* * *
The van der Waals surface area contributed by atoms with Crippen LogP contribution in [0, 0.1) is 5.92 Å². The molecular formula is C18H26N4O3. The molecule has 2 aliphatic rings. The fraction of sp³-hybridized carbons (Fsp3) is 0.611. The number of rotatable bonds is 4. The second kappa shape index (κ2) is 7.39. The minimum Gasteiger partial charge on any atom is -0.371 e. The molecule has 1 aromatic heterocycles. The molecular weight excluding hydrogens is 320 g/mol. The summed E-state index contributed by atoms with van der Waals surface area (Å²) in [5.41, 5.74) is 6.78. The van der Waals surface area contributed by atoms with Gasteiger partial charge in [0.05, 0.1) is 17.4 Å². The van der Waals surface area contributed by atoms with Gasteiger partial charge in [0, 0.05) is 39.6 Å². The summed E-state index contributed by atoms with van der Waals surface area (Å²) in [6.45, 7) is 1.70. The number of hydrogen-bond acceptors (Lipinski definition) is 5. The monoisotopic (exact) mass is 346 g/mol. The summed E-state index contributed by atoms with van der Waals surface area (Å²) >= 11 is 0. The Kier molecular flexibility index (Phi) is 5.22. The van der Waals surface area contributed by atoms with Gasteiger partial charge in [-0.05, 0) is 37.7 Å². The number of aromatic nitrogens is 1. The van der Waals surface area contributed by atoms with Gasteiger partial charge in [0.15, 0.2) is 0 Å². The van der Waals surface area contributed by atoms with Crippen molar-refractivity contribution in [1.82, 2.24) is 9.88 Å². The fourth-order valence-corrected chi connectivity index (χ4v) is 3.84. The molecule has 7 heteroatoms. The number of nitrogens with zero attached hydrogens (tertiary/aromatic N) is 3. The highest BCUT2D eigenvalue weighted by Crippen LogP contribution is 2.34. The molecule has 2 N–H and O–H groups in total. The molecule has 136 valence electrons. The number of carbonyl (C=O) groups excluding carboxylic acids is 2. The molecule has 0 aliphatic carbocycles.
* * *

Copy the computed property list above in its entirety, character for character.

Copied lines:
The van der Waals surface area contributed by atoms with Crippen LogP contribution in [0, 0.1) is 5.92 Å². The molecular formula is C18H26N4O3. The molecule has 2 aliphatic rings. The fraction of sp³-hybridized carbons (Fsp3) is 0.611. The number of rotatable bonds is 4. The second kappa shape index (κ2) is 7.39. The minimum Gasteiger partial charge on any atom is -0.371 e. The molecule has 1 aromatic heterocycles. The molecular weight excluding hydrogens is 320 g/mol. The summed E-state index contributed by atoms with van der Waals surface area (Å²) in [5.41, 5.74) is 6.78. The van der Waals surface area contributed by atoms with Gasteiger partial charge in [0.05, 0.1) is 17.4 Å². The van der Waals surface area contributed by atoms with Gasteiger partial charge in [0, 0.05) is 39.6 Å². The summed E-state index contributed by atoms with van der Waals surface area (Å²) in [6.45, 7) is 1.70. The number of hydrogen-bond acceptors (Lipinski definition) is 5. The monoisotopic (exact) mass is 346 g/mol. The summed E-state index contributed by atoms with van der Waals surface area (Å²) >= 11 is 0. The Kier molecular flexibility index (Phi) is 5.22. The van der Waals surface area contributed by atoms with Gasteiger partial charge in [-0.05, 0) is 37.7 Å². The number of aromatic nitrogens is 1. The van der Waals surface area contributed by atoms with Gasteiger partial charge in [0.15, 0.2) is 0 Å². The van der Waals surface area contributed by atoms with Crippen molar-refractivity contribution in [1.82, 2.24) is 9.88 Å². The fourth-order valence-corrected chi connectivity index (χ4v) is 3.84. The molecule has 7 heteroatoms. The number of nitrogens with zero attached hydrogens (tertiary/aromatic N) is 3. The highest BCUT2D eigenvalue weighted by Crippen LogP contribution is 2.34. The molecule has 2 N–H and O–H groups in total. The molecule has 136 valence electrons. The number of carbonyl (C=O) groups excluding carboxylic acids is 2. The molecule has 0 aliphatic carbocycles.